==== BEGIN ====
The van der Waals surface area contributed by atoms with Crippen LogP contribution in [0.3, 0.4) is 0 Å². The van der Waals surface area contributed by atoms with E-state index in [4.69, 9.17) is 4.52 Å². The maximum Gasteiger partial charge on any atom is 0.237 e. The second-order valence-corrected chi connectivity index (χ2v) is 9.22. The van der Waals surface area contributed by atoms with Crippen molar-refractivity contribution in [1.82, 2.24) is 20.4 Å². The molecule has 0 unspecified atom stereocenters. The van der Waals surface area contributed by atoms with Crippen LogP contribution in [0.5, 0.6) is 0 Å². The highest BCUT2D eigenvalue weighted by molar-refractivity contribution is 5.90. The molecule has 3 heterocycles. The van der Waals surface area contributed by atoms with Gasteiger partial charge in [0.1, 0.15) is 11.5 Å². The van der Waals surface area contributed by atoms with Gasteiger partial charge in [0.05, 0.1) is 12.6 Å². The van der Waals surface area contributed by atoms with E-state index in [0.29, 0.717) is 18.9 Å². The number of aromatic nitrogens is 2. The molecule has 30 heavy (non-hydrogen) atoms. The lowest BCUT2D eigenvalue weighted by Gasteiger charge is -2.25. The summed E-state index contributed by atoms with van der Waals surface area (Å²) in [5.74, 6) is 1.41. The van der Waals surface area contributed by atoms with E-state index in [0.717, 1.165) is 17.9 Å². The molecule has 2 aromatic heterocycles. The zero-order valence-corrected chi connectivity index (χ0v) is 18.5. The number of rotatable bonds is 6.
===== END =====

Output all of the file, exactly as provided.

The van der Waals surface area contributed by atoms with Crippen LogP contribution in [0.3, 0.4) is 0 Å². The van der Waals surface area contributed by atoms with E-state index in [4.69, 9.17) is 4.52 Å². The maximum Gasteiger partial charge on any atom is 0.237 e. The second-order valence-corrected chi connectivity index (χ2v) is 9.22. The van der Waals surface area contributed by atoms with Crippen molar-refractivity contribution in [1.82, 2.24) is 20.4 Å². The molecule has 0 unspecified atom stereocenters. The van der Waals surface area contributed by atoms with Crippen LogP contribution in [0.5, 0.6) is 0 Å². The highest BCUT2D eigenvalue weighted by molar-refractivity contribution is 5.90. The molecule has 3 heterocycles. The van der Waals surface area contributed by atoms with Gasteiger partial charge in [0.1, 0.15) is 11.5 Å². The van der Waals surface area contributed by atoms with Gasteiger partial charge in [0.05, 0.1) is 12.6 Å². The van der Waals surface area contributed by atoms with E-state index in [0.29, 0.717) is 18.9 Å². The number of aromatic nitrogens is 2. The molecule has 30 heavy (non-hydrogen) atoms. The lowest BCUT2D eigenvalue weighted by Gasteiger charge is -2.25. The summed E-state index contributed by atoms with van der Waals surface area (Å²) in [5.74, 6) is 1.41. The van der Waals surface area contributed by atoms with E-state index in [0.717, 1.165) is 17.9 Å². The molecule has 2 aromatic heterocycles. The zero-order valence-corrected chi connectivity index (χ0v) is 18.5. The number of rotatable bonds is 6.